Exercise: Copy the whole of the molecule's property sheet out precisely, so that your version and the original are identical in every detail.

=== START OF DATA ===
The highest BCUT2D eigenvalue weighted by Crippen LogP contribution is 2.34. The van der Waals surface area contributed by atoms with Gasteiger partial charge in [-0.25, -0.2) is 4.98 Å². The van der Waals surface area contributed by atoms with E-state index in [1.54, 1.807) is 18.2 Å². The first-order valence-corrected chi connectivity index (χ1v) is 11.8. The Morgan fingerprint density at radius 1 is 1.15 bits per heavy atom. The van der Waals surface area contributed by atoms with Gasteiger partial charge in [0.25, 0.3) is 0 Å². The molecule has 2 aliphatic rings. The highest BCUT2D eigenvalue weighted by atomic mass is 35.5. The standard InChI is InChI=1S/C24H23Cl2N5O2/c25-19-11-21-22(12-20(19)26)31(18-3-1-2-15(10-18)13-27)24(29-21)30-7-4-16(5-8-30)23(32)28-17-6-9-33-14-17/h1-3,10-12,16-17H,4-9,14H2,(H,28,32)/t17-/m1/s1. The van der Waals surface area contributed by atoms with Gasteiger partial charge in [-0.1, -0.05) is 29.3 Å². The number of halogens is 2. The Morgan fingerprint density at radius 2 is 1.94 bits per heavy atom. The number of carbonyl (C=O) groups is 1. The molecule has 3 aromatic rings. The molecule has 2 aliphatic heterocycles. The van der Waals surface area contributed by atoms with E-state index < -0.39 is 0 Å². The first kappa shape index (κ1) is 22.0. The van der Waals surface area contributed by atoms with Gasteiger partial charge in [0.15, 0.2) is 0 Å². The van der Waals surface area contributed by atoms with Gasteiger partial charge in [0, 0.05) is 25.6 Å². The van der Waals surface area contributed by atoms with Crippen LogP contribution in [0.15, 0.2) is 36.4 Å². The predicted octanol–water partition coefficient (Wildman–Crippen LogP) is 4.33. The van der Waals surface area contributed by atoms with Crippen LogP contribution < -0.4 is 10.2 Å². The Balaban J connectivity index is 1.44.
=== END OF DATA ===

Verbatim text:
The highest BCUT2D eigenvalue weighted by Crippen LogP contribution is 2.34. The van der Waals surface area contributed by atoms with Gasteiger partial charge in [-0.25, -0.2) is 4.98 Å². The van der Waals surface area contributed by atoms with E-state index in [1.54, 1.807) is 18.2 Å². The first-order valence-corrected chi connectivity index (χ1v) is 11.8. The Morgan fingerprint density at radius 1 is 1.15 bits per heavy atom. The van der Waals surface area contributed by atoms with Gasteiger partial charge in [0.25, 0.3) is 0 Å². The molecule has 2 aliphatic rings. The highest BCUT2D eigenvalue weighted by atomic mass is 35.5. The standard InChI is InChI=1S/C24H23Cl2N5O2/c25-19-11-21-22(12-20(19)26)31(18-3-1-2-15(10-18)13-27)24(29-21)30-7-4-16(5-8-30)23(32)28-17-6-9-33-14-17/h1-3,10-12,16-17H,4-9,14H2,(H,28,32)/t17-/m1/s1. The van der Waals surface area contributed by atoms with Gasteiger partial charge in [-0.1, -0.05) is 29.3 Å². The number of halogens is 2. The Morgan fingerprint density at radius 2 is 1.94 bits per heavy atom. The number of carbonyl (C=O) groups is 1. The molecule has 3 aromatic rings. The molecule has 2 aliphatic heterocycles. The van der Waals surface area contributed by atoms with E-state index < -0.39 is 0 Å². The first kappa shape index (κ1) is 22.0. The van der Waals surface area contributed by atoms with Gasteiger partial charge in [0.15, 0.2) is 0 Å². The van der Waals surface area contributed by atoms with Gasteiger partial charge in [0, 0.05) is 25.6 Å². The van der Waals surface area contributed by atoms with Crippen LogP contribution in [0.15, 0.2) is 36.4 Å². The predicted octanol–water partition coefficient (Wildman–Crippen LogP) is 4.33. The van der Waals surface area contributed by atoms with Crippen LogP contribution < -0.4 is 10.2 Å². The Balaban J connectivity index is 1.44.